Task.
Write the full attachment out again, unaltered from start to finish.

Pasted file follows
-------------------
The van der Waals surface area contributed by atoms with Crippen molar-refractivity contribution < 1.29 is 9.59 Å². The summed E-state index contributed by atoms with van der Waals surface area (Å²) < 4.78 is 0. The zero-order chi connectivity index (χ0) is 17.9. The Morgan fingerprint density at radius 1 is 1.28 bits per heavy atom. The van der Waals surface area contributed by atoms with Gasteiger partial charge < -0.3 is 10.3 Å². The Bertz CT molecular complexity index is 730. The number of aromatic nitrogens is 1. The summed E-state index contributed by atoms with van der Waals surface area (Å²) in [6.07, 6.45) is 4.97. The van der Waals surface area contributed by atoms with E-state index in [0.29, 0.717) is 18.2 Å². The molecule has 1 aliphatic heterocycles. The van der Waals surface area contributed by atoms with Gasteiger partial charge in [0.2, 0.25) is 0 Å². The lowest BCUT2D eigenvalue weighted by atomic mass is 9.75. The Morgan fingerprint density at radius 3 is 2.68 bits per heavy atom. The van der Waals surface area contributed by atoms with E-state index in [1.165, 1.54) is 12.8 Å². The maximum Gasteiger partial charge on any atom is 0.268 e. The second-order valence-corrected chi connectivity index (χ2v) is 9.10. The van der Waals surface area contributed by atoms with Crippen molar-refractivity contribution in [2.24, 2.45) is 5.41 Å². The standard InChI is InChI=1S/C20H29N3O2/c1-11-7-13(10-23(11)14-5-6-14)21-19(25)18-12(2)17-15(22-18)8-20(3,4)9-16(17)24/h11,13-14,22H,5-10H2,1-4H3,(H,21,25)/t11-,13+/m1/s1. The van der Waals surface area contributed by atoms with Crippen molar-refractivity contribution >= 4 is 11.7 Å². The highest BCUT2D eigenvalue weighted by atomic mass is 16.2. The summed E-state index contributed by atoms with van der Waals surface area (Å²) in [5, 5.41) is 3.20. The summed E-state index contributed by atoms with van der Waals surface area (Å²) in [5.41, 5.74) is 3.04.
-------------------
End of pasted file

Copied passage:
The van der Waals surface area contributed by atoms with Crippen molar-refractivity contribution < 1.29 is 9.59 Å². The summed E-state index contributed by atoms with van der Waals surface area (Å²) < 4.78 is 0. The zero-order chi connectivity index (χ0) is 17.9. The Morgan fingerprint density at radius 1 is 1.28 bits per heavy atom. The van der Waals surface area contributed by atoms with Gasteiger partial charge < -0.3 is 10.3 Å². The Bertz CT molecular complexity index is 730. The number of aromatic nitrogens is 1. The summed E-state index contributed by atoms with van der Waals surface area (Å²) in [6.07, 6.45) is 4.97. The van der Waals surface area contributed by atoms with E-state index in [0.29, 0.717) is 18.2 Å². The molecule has 1 aliphatic heterocycles. The van der Waals surface area contributed by atoms with Gasteiger partial charge in [0.2, 0.25) is 0 Å². The lowest BCUT2D eigenvalue weighted by atomic mass is 9.75. The Morgan fingerprint density at radius 3 is 2.68 bits per heavy atom. The van der Waals surface area contributed by atoms with E-state index in [1.165, 1.54) is 12.8 Å². The maximum Gasteiger partial charge on any atom is 0.268 e. The second-order valence-corrected chi connectivity index (χ2v) is 9.10. The van der Waals surface area contributed by atoms with Crippen molar-refractivity contribution in [2.24, 2.45) is 5.41 Å². The standard InChI is InChI=1S/C20H29N3O2/c1-11-7-13(10-23(11)14-5-6-14)21-19(25)18-12(2)17-15(22-18)8-20(3,4)9-16(17)24/h11,13-14,22H,5-10H2,1-4H3,(H,21,25)/t11-,13+/m1/s1. The van der Waals surface area contributed by atoms with Crippen molar-refractivity contribution >= 4 is 11.7 Å². The highest BCUT2D eigenvalue weighted by atomic mass is 16.2. The summed E-state index contributed by atoms with van der Waals surface area (Å²) in [5, 5.41) is 3.20. The summed E-state index contributed by atoms with van der Waals surface area (Å²) in [5.41, 5.74) is 3.04.